Self should play more players and distribute minutes a big broader. That will create better depth for us in March, but will also help reduce injuries for our starters. We can be competitive using more players, and then run them harder with presses and aggressive play. That should counteract any decline in play because we are playing more minutes with lesser talent.



  • @konkeyDong

    I agree, Selden is a much better ball handler than White. What Self said about White at the time was:

    “He’s getting tougher,” Self said. “Andrew’s getting tougher. He’s a competitive kid. Andrew’s going to be OK. You look at our team. Does Andrew deserve from a talent standpoint to play more? Absolutely. No question. But you look at our team, what’s our biggest need?”

    Better ball-handling and passing.

    “Now you’re putting in a guy who doesn’t do that as well as some other guys,” Self said. “If we were more consistent handling and passing the ball, Andrew White would be playing more. But that’s not really Travis’ forte. That’s not Ben’s forte, so it needs to be Elijah (Johnson) and Naadir (Tharpe’s) forte.”

    To me it means that, at the time the comment was made, White was not able to handle the ball well enough to create his own shot or pass the ball well enough to create scoring opportunities for other players, in other words, he is/was just a shooter. At KU he plays that hybrid SG-SF position much like Releford did, although Releford was a much better passer and rebounderl. Many outstanding shooters, such as Reggie Miller and Ray Allen were not know for their ball handling but for the ability to receive the ball and shoot effectively from outside and use that threat to penetrate when needed. Hopefully this summer White can improve his ball handling and passing skills and get meaningful playing time; if he can become a consistent threat from the outside without sacrificing to much in other areas, he could well be a significant contributor…or he can transfer to Wake Forest and play for Manning. :)



  • @drgnslayr

    I’ve never understood why we work so hard to recruit depth, then we don’t use it unless we have a dire emergency. We could be running presses all game and forcing teams into our tempo and then tire them out only because we have depth and we use it every game.

    Depth is like insurance, you hope you never have to use it but it is comforting to know that if you ever need it…it is there.



  • @JayHawkFanToo To add to your statement, you have to be able to move without the ball. YOu have to be able to use screens, run angles, know where the open spot on the floor is and where it is going to be when the D shifts.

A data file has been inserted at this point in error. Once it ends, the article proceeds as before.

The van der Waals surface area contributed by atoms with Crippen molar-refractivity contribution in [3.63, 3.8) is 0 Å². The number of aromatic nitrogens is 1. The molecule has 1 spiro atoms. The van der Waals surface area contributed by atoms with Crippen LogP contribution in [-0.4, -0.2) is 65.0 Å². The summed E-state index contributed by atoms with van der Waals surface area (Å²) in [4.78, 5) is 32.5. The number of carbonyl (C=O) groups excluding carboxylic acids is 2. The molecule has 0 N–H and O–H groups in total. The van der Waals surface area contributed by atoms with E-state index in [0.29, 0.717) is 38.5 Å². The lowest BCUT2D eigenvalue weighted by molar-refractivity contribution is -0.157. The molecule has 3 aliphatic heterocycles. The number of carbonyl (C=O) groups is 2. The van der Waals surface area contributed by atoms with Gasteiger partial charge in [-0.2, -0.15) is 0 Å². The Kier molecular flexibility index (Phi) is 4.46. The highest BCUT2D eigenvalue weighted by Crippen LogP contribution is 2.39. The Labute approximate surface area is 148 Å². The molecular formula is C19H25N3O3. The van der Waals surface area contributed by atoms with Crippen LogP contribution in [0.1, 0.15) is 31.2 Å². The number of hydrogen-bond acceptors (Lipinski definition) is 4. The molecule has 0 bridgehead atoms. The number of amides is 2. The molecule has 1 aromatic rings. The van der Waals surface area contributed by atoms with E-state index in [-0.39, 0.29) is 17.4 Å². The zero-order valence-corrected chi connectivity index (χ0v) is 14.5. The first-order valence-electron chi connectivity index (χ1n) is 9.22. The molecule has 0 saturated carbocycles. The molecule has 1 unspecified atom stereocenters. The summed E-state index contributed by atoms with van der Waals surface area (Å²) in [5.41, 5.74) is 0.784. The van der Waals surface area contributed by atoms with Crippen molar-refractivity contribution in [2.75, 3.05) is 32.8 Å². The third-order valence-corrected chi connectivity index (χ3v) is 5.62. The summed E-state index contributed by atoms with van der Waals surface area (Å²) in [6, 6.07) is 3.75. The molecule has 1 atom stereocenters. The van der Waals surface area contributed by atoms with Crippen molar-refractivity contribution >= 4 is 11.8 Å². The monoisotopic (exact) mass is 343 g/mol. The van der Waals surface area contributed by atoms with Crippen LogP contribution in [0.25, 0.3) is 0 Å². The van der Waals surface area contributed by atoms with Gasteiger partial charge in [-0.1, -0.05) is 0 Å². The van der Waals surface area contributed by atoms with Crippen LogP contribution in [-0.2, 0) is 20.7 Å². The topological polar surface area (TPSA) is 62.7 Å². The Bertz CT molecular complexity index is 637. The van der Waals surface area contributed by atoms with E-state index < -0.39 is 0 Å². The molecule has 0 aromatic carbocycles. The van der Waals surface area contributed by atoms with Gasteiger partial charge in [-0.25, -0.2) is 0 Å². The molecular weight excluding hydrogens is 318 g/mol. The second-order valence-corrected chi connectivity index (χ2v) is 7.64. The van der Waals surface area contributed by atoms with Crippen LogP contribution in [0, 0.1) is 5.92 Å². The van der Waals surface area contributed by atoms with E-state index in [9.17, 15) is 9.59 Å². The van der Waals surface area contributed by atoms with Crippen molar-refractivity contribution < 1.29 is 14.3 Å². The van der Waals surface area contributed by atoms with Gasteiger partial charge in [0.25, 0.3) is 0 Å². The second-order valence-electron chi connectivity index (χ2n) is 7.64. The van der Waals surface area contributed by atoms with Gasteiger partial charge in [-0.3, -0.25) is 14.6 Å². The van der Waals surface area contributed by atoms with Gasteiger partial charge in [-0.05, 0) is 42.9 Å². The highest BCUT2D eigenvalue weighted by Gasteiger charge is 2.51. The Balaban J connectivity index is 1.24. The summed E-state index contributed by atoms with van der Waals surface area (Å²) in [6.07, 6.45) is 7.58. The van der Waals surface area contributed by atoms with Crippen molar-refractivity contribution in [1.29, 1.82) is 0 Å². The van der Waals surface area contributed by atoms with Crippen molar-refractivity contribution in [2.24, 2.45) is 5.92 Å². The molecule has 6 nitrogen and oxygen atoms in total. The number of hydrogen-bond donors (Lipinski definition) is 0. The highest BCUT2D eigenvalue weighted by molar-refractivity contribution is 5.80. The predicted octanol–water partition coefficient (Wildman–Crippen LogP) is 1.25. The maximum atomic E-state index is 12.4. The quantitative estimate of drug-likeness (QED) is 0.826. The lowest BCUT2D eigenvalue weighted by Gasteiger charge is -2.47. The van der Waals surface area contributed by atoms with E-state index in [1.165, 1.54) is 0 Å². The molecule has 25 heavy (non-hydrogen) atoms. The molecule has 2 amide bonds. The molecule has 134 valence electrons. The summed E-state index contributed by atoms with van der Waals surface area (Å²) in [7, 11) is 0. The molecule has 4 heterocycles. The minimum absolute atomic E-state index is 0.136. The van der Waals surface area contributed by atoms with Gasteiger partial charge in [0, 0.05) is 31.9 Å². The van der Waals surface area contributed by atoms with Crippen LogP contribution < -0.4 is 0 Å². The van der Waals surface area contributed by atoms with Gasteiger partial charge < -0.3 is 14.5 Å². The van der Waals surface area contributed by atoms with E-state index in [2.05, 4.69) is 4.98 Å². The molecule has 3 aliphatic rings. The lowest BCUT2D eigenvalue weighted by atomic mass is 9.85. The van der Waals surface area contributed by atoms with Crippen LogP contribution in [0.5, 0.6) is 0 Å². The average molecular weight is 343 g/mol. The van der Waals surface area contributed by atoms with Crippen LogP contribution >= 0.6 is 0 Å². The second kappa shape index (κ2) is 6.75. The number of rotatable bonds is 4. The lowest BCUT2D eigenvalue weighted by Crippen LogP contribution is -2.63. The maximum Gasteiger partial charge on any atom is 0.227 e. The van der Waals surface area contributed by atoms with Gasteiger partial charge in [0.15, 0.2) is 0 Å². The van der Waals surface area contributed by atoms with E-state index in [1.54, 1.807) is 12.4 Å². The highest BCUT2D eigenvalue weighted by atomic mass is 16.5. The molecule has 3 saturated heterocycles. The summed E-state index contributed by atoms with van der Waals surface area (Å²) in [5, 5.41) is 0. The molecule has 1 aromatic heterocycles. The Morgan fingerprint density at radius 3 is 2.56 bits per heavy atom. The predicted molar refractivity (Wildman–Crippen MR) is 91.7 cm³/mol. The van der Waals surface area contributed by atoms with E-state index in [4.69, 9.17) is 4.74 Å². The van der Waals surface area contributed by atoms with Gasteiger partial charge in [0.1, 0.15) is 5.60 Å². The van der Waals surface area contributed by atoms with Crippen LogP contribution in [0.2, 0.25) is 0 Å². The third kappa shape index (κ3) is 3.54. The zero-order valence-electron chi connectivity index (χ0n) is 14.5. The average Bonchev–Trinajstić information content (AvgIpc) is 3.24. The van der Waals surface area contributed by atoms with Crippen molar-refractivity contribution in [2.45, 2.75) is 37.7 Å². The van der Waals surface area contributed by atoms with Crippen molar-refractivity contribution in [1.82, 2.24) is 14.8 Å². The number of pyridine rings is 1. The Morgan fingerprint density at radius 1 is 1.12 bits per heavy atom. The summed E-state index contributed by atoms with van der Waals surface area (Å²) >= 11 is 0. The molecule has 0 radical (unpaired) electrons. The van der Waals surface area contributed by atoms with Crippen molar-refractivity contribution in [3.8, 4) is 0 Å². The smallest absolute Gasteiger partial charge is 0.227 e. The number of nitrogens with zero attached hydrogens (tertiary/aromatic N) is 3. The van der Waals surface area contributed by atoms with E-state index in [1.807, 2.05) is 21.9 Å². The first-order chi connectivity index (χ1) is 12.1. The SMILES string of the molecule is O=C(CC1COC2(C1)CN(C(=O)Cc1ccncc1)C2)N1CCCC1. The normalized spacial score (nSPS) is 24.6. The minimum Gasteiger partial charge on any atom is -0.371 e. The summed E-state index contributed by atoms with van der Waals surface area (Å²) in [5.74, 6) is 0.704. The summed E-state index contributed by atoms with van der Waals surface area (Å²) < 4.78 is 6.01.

You brought up Reggie Miller, he moved without the ball and could come off a screen catch and shoot. More recently Doug McDermott, he was constantly moving, if you switched on a screen he’d post up smaller guys, but he found open spaces on the floor where teammates could get him the ball.

    Being a spot up shooter in todays game is risky because defenders are quick and long.



  • @drgnslayr I don’t understand the sudden disgust with OADS or with freshman getting so much playing time–as if this were something new. As far back as 1994-95, Raef LaFrentz averaged 23.6 mpg. Later averages were: Paul Pierce–25.4 mpg; Kirk Hinrich --21.3; Nick Collison–22.8; Drew Gooden–20.8; Brandon Rush–31.7; Mario Chalmers–26.3; Sherron Collins–22.3. There were other freshmen who had substantial playing time who I have forgotten or not mentioned.

    Neither Coach Williams nor Coach Self refused to play freshmen because they were looking at a “big picture.” They were not playing because neither coach felt they contribute enough at that time to help win more games.

    I don’t recall so many complaints about the way those freshmen were used. But now that a season in which some expected better results in the tournament came to a disappointing close–there are a number who jump on the bandwagon and essentially declare it to be a problem with the way Self is using freshmen. Just doesn’t make sense.



  • @HighEliteMajor I agree with you assessment on Self playing Embiid way too soon. Self can see he wasn’t 100%, so why risk further injury when March run was round the corner? Also, I do not agree with Self’s “toughening” philosophy of playing injured players. Tyshawn, Elijah, Selden all played with injuries and didn’t they play 1 & 2 during their career at KU? Is this a reputation that Self carries and perhaps why he can’t get 5* PG to come to KU?

    Another observation - did you ever notice how Naa’s eyes were drooping last year? His eye lids would hang down & cover half of his eyes, and that looked so strange. I noticed again, but as the season went on his eyes looked normal - except a few times. It looked so weird (i.e. those with bad face lift strange) that I made a mental note. Any thoughts on that or is it my vision?



  • How coaches handle injuries is a huge pet peeve of mine, especially for non-professional players.

    Playing hurt in high school or college may endear you to a coach, but it could have longterm effects, either on your personal health and well being, or on your future earning potential should you be fortunate enough to have the talent to play professionally.